18 May 2016

Fatal landslides in 2016 so far

Posted by Dave Petley

Fatal landslides in 2016 so far

As the rainy season starts to loom in the global landslide hotspots of South and South-East Asia, this is a good time to review the global pattern of fatal landslides in 2016 to date.  This is data that I have been collecting since 2002 – I wrote it up in a paper (Petley 2016) a few years ago – see the blog posts of the time – and Melanie and I are currently working on an update (watch this space).

So, lets take a look at fatal landslides in 2016 so far.  As of yesterday I had recorded 111 landslides that caused loss of life, not including those triggered by earthquakes (does anyone have a full list of fatal landslides from the Japan earthquake last month?).  These landslides killed a total of 620 people.  This is how the cumulative landslide graph looks, correct to 15th May 2016:

Landslide fatalities in 2016

Cumulative graph of landslide fatalities in 2016


This shows a quite normal pattern, with a comparatively slow but steady start to the year, accelerating as time proceeds.  As we now come into the northern hemisphere rainy season, the event rate is increasing.  This is more dramatic in late June.

This is the same data plotted together with 2015:

llandslide fatalities in 2016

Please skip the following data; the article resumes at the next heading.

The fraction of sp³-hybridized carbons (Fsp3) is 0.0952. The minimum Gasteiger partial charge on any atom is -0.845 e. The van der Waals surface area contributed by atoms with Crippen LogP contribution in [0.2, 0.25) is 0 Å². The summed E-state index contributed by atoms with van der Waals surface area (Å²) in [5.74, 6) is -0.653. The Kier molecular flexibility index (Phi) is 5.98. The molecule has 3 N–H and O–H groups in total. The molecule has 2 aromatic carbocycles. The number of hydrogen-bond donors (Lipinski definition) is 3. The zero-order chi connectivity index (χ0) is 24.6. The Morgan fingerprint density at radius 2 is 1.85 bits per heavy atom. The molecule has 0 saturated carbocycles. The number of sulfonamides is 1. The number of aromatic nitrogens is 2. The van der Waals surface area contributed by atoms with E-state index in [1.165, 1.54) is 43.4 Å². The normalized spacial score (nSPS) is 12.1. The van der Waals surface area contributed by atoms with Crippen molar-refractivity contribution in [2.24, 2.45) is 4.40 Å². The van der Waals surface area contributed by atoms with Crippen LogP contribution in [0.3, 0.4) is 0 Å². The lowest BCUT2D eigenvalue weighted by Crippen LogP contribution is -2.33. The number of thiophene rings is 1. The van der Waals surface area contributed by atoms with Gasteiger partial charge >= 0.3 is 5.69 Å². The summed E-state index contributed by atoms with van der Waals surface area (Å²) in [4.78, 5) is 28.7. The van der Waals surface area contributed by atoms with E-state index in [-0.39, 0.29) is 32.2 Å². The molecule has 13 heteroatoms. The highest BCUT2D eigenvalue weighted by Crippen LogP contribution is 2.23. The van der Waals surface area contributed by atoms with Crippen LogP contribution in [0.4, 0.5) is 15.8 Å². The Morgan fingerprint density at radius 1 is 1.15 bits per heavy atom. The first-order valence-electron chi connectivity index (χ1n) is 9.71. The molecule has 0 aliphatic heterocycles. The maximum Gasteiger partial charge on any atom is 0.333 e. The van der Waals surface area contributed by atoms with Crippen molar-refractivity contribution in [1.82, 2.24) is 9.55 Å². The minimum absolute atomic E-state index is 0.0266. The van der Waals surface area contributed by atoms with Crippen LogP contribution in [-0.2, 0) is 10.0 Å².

Cumulative graph of landslide fatalities in 2016 together with data from 2015


In spite of the El Nino event, which is commonly thought to increase landslide occurrence, 2016 looks to be very similar to 2015 in most respects.  The number of landslides is a little higher, but not significantly so.  However,  most of the global losses for 2016 have yet to occur.  This is the full dataset for 2015 and 2016 to date:

Fatal landslides in 2016

Cumulative graph of fatal landslides in 2016 together with the full dataset for 2015


The 2015 landslide season in South and East Asia was not strong, which dominates the global pattern.  Forecasts for the monsoon suggest that this year might be somewhat worse.

For the first time I have decided to publish the underlying data online (this should open as an Excel spreadsheet).  I have started with my data for 2016 so far.  You can use this for your own purposes, although I would be grateful if you would:

  1. Acknowledge the source of the data;
  2. Cite the paper that describes the dataset – Petley (2012) – see full reference below.  This work is described in a blog post from 2012.
  3. Let me know how you have used it by emailing me directly.

I’d also be glad to know of any errors and omissions.  I should note that this data is preliminary at this point – I haven’t done the detailed checking as yet – and I haven’t yet undertaken the geolocation work to allow the landslides to be mapped.


Petley, D.N. 2012. Global patterns of loss of life from landslides. Geology 40 (10), 927-930.